Indications for surgery(2):
Absolute: peritonitis with or without free intra-abdominal air, abscess with prior failed radiological drainage, fistulae, stricture, failure to respond to medical treat- ment, 4 or more attacks in 12 months and inability to exclude carcinoma.
Relative: Symptomatic stricture (usually in the sigmoid), immuno-suppression, right sided diverticulosis, young patient (45 or less) with recurrent severe attacks.

Diverticular bleeding: is the most common cause of bleeding from the large bowel and is seen in 15% of patients with diverticulosis. Bleeding could be massive in a third of these bleeding patients. Bleeding stops spontaneously in 75%. The remaining require colonoscopic , surigical or angiographic intervention. Surprisingly, in at least 50% of these, bleeding occur from the right sided (ascending) diverticular disease.

Prevention of complications of diverticulosis: Studies (3) have demonstrated encouraging early results from the use of salicylates (mesalazine) and calcium channel blockers for the prevention of complications in patients’ who have had two or more attacks . The role of probiotics are being investigated also.


  1. Friel CM et al: Clinical Perspective in Gastroenterology 2000;3(4),187-197.
  2. Young-Fadok C et al: In Textbook of gastroenterology, Ed Tamada T,2003,4th Ed,1843-1863.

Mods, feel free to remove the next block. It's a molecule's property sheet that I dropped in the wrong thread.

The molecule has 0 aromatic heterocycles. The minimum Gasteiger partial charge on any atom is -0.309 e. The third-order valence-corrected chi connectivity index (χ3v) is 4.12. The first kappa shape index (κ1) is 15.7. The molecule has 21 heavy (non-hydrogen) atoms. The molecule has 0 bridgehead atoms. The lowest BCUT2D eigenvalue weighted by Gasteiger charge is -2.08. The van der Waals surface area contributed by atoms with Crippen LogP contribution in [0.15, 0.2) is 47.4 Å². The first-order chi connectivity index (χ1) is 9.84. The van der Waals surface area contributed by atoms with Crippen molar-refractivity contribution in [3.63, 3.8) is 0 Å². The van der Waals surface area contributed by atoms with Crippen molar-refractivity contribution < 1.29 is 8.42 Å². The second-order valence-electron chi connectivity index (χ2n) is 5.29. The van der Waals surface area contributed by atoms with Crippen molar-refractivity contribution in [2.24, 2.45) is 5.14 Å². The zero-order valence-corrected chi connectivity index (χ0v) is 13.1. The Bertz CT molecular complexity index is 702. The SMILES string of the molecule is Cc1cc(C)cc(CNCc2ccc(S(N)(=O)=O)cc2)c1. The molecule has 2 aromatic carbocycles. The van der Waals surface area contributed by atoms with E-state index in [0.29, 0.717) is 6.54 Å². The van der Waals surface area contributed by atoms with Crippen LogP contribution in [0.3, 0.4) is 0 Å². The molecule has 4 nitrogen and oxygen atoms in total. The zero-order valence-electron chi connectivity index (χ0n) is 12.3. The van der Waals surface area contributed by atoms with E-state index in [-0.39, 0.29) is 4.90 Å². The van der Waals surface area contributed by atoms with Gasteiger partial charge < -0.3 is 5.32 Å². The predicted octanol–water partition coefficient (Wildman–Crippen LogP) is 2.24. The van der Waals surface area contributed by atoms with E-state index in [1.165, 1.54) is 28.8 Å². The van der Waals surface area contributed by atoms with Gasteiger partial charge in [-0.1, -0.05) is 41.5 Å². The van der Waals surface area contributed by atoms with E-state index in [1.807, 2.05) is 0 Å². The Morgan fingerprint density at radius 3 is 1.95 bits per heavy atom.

3. Tursi A :Gastroenterology 2004,127(6),1-5.

Editorial: update on GI bleeding and Anti- coagulation

While my last editorial on the combination of Aspirin and Clopidogrel has stimulated animated lively discussion, world’s largest body of GI endoscopists ASGE (Americal Society for Gastrointestinal Endoscopy) has just released its guidelines for the management of antiplatelet agents and warfarin for patients requiring endoscopic procedures(1). There appears to be clear evidence that antiplatelet agent { P2T antagonists e.g., Ticlopidine(3) and Clopidogrel and IIb/IIIa receptor antagonists(2)} could double the risk of major haemorrhage. Thankfully, no increase in cerebral haemorrhage or fatal bleeding was reported. Also previous history of GI bleeding was associated with 30% risk of GI bleeding in 3 yr after commencing warfarin alone. I believe, for patients on a combination of Aspirin and Clopidogrel /Warfarin, a proton pump inhibitor (PPI) should be used as long as the patient requires aspirin. PPIs provide substantial protection against Aspirin and NSAIDs. For endoscopic procedures, depending on the risk of the underlying cardiac/ vascular condition, antiplatelet agent/ warfarin should either be stopped or “bridged” with heparin in consultation with the physician/surgeon who started these agents in the first place. I hope to bring you the absolute latest on this topic from the Digestive Diseases Week to be held in Chicago this May.


  1. Policy and Procedure Manual,ASGE,2005
  2. The EPIC investigators:N Eng J Med 1994;330:956-61
  3. Leon MB et al:N Eng J Med 1998;339:1665-71